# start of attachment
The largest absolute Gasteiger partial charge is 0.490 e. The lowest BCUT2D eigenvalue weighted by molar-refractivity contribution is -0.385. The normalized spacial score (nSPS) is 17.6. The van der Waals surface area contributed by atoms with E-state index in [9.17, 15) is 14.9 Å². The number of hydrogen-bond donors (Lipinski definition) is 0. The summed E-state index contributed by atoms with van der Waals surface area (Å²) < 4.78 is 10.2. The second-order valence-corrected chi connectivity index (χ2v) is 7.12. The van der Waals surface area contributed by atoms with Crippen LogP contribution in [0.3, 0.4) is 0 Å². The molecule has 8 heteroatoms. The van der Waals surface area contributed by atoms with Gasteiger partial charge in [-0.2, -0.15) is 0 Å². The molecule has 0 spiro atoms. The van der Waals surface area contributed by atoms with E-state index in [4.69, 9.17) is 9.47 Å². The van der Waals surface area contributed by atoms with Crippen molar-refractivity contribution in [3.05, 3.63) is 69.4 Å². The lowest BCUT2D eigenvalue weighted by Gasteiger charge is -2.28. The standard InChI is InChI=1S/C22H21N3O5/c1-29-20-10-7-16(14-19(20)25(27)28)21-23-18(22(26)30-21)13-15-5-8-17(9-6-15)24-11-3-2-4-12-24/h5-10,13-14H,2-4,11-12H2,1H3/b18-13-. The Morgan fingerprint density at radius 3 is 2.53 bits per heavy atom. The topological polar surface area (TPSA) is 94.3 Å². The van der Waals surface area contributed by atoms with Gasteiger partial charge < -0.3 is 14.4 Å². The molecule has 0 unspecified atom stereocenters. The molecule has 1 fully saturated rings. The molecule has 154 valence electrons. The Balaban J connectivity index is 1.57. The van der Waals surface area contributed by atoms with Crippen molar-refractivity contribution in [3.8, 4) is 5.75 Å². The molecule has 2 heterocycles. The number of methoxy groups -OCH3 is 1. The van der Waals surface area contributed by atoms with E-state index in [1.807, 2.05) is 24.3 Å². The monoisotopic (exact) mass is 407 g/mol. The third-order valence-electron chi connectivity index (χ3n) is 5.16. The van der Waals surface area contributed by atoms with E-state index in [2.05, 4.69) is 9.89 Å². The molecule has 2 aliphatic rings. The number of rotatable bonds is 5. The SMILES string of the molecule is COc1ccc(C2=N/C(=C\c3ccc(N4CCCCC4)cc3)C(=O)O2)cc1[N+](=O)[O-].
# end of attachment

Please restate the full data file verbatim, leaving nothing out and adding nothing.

The largest absolute Gasteiger partial charge is 0.490 e. The lowest BCUT2D eigenvalue weighted by molar-refractivity contribution is -0.385. The normalized spacial score (nSPS) is 17.6. The van der Waals surface area contributed by atoms with E-state index in [9.17, 15) is 14.9 Å². The number of hydrogen-bond donors (Lipinski definition) is 0. The summed E-state index contributed by atoms with van der Waals surface area (Å²) < 4.78 is 10.2. The second-order valence-corrected chi connectivity index (χ2v) is 7.12. The van der Waals surface area contributed by atoms with Crippen LogP contribution in [0.3, 0.4) is 0 Å². The molecule has 8 heteroatoms. The van der Waals surface area contributed by atoms with Gasteiger partial charge in [-0.2, -0.15) is 0 Å². The molecule has 0 spiro atoms. The van der Waals surface area contributed by atoms with E-state index in [4.69, 9.17) is 9.47 Å². The van der Waals surface area contributed by atoms with Crippen molar-refractivity contribution in [3.05, 3.63) is 69.4 Å². The lowest BCUT2D eigenvalue weighted by Gasteiger charge is -2.28. The standard InChI is InChI=1S/C22H21N3O5/c1-29-20-10-7-16(14-19(20)25(27)28)21-23-18(22(26)30-21)13-15-5-8-17(9-6-15)24-11-3-2-4-12-24/h5-10,13-14H,2-4,11-12H2,1H3/b18-13-. The Morgan fingerprint density at radius 3 is 2.53 bits per heavy atom. The topological polar surface area (TPSA) is 94.3 Å². The van der Waals surface area contributed by atoms with Gasteiger partial charge < -0.3 is 14.4 Å². The molecule has 0 unspecified atom stereocenters. The molecule has 1 fully saturated rings. The molecule has 154 valence electrons. The Balaban J connectivity index is 1.57. The van der Waals surface area contributed by atoms with Crippen molar-refractivity contribution in [3.8, 4) is 5.75 Å². The molecule has 2 heterocycles. The number of methoxy groups -OCH3 is 1. The van der Waals surface area contributed by atoms with E-state index in [1.807, 2.05) is 24.3 Å². The monoisotopic (exact) mass is 407 g/mol. The third-order valence-electron chi connectivity index (χ3n) is 5.16. The van der Waals surface area contributed by atoms with E-state index in [2.05, 4.69) is 9.89 Å². The molecule has 2 aliphatic rings. The number of rotatable bonds is 5. The SMILES string of the molecule is COc1ccc(C2=N/C(=C\c3ccc(N4CCCCC4)cc3)C(=O)O2)cc1[N+](=O)[O-].